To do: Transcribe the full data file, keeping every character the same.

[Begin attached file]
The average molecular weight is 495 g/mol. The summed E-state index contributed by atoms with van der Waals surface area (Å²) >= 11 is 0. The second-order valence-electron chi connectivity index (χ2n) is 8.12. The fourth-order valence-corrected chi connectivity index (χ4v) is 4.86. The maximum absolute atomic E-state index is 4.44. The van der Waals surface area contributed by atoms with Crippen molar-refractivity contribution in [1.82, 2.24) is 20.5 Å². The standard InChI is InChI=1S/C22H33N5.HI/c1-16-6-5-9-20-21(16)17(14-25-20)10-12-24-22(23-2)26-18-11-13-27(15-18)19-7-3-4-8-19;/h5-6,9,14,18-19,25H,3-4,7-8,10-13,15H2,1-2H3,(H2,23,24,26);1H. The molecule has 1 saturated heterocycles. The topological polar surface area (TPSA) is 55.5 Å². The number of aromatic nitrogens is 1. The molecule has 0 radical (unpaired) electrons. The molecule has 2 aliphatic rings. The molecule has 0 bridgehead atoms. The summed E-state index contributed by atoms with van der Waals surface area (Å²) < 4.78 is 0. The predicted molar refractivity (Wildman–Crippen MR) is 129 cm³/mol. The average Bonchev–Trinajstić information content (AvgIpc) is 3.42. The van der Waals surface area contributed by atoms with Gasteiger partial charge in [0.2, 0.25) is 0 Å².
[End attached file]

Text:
The average molecular weight is 495 g/mol. The summed E-state index contributed by atoms with van der Waals surface area (Å²) >= 11 is 0. The second-order valence-electron chi connectivity index (χ2n) is 8.12. The fourth-order valence-corrected chi connectivity index (χ4v) is 4.86. The maximum absolute atomic E-state index is 4.44. The van der Waals surface area contributed by atoms with Crippen molar-refractivity contribution in [1.82, 2.24) is 20.5 Å². The standard InChI is InChI=1S/C22H33N5.HI/c1-16-6-5-9-20-21(16)17(14-25-20)10-12-24-22(23-2)26-18-11-13-27(15-18)19-7-3-4-8-19;/h5-6,9,14,18-19,25H,3-4,7-8,10-13,15H2,1-2H3,(H2,23,24,26);1H. The molecule has 1 saturated heterocycles. The topological polar surface area (TPSA) is 55.5 Å². The number of aromatic nitrogens is 1. The molecule has 0 radical (unpaired) electrons. The molecule has 2 aliphatic rings. The molecule has 0 bridgehead atoms. The summed E-state index contributed by atoms with van der Waals surface area (Å²) < 4.78 is 0. The predicted molar refractivity (Wildman–Crippen MR) is 129 cm³/mol. The average Bonchev–Trinajstić information content (AvgIpc) is 3.42. The van der Waals surface area contributed by atoms with Gasteiger partial charge in [0.2, 0.25) is 0 Å².